Clovis Oncology Inc (NASDAQ:CLVS) has suddenly stepped into a spotlight in the biotech space once again following GlaxoSmithKline’s takeout of Tesaro (TSRO) for $5.1 billion early Monday morning – Clovis’s Rubraca is perhaps the only remaining major PARP inhibitor left on the market for the big pharma machine to gobble up now that Tesaro’s Zejula is off the market.
PARP inhibitors block an enzyme used by cancer cells for maintaining and repairing DNA damage. They are particularly in focus right now for treatment of ovarian and prostate cancers with a great deal of active R&D potential when combined with immunotherapy drugs. The real question for CLVS investors is about whether or not there are willing buyers for the company and whether or not CLVS wants to sell.
Clovis Oncology Inc (NASDAQ:CLVS) definitely has an incentive to market itself for sale, as we see it.
The company is moving toward potential insolvency on its current course, with about 24 months of life left. They are losing almost $300M per year with about $600M in cash and marketable securities left to burn, and that’s with 35% y/y sales growth.
That’s an unwinnable equation, and its why we have seen the stock grind lower over the past year. Tesaro was suffering from some of the same issues. But investors there just made a mint, with shares rising in value from $26 to $73 in 11 days as the value of the PARP inhibitor technology for major development and marketing plays in the mega-cap pharma space manifested itself in the form of a major multi-billion dollar acquisition.
That combination is hard to miss when it comes to corporate strategy.
In the grand scheme, the company is last to the race in the PARP space and has shown the slowest sales growth curve. But there is probably room at the table especially given the potential to move along a combinatorial development line for new indications with immunotherapy pairings.
That suggests the company may have potential willing buyers, but one should likely not expect quite the same premium seen for Tesaro.
At the end of the day, we would assume the company is motivated to walk through an exit door if one comes concretely onto the radar.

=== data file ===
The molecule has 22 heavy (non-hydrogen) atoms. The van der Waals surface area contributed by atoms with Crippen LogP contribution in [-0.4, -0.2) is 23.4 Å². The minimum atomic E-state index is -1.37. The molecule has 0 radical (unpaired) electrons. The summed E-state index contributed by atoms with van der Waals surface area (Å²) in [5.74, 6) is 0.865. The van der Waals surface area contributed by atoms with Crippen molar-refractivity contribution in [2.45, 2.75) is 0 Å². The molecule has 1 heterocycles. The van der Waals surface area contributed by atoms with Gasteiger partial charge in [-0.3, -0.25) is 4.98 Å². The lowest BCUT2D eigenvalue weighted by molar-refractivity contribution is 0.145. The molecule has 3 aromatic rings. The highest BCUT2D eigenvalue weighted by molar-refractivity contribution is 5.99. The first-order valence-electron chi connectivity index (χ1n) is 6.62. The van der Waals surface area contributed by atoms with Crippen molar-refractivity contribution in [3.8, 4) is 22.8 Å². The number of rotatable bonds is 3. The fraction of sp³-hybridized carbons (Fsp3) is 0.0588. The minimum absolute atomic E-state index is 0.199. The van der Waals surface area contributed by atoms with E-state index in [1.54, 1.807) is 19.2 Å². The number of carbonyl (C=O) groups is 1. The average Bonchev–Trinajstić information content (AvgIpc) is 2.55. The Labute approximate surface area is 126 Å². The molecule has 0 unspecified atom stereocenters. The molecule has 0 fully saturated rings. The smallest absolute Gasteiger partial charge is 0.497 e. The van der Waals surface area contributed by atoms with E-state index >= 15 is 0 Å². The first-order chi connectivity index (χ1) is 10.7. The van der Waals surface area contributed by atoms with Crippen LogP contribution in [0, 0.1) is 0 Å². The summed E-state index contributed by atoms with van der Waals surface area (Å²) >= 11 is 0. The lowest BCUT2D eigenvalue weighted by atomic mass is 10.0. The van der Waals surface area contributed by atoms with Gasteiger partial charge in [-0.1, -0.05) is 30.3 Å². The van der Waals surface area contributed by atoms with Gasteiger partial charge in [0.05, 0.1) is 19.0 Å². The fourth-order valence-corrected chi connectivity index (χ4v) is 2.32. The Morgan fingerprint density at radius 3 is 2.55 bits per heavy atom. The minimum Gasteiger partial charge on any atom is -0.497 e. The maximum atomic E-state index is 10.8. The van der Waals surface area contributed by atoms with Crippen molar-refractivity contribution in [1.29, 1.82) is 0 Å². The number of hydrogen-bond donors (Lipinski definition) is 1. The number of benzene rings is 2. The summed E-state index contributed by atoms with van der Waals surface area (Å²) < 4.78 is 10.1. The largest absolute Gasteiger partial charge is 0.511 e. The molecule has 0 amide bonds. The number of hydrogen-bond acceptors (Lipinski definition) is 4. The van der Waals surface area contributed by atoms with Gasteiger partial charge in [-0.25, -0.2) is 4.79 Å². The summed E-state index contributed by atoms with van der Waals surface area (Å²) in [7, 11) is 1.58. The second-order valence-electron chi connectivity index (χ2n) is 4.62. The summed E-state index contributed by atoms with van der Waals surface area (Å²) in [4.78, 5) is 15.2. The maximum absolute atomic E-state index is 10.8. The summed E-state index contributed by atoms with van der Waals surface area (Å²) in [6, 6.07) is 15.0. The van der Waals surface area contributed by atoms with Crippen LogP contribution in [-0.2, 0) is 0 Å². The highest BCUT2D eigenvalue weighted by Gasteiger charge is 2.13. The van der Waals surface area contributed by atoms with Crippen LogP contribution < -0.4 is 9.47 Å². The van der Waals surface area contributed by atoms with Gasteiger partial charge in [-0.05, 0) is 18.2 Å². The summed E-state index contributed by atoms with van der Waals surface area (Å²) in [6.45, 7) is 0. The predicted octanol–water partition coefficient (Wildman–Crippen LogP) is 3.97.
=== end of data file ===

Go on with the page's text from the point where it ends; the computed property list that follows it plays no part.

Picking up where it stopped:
Clovis Oncology Inc (NASDAQ:CLVS) bills itself as a biopharmaceutical company that focuses on acquiring, developing, and commercializing anti-cancer agents in the United States, Europe, and internationally.
Its commercial product includes Rubraca (rucaparib) tablet, a small molecule poly ADP-ribose polymerase inhibitor, used as monotherapy for the treatment of patients with deleterious BRCA mutation associated advanced ovarian cancer, who have been treated with two or more chemotherapies, and selected for therapy by an FDA-approved companion diagnostic for Rubraca.
The company’s product candidates include lucitanib, an oral inhibitor of the tyrosine kinase activity of vascular endothelial growth factor receptors, platelet-derived growth factor receptors alpha and beta, and fibroblast growth factor receptors; and rociletinib, an oral mutant-selective inhibitor of epidermal growth factor receptor.
It distributes its products primarily through specialty distributors and pharmacy providers to patients and health care providers. The company has license agreements with Pfizer Inc., AstraZeneca UK Limited, Advenchen Laboratories LLC, and Celgene Corporation; collaboration and license agreement with Les Laboratoires Servier; a clinical collaboration with Bristol-Myers Squibb Company; a partnership with Foundation Medicine, Inc; and a diagnostic collaboration with Myriad Genetics, Inc.
Clovis Oncology Inc (NASDAQ:CLVS) managed to rope in revenues totaling $22.8M in overall sales during the company’s most recently reported quarterly financial data — a figure that represents a rate of top-line growth of 35.4%, as compared to year-ago data in comparable terms. In addition, the company has a strong balance sheet, with cash levels far exceeding current liabilities ($604.4M against $76.5M).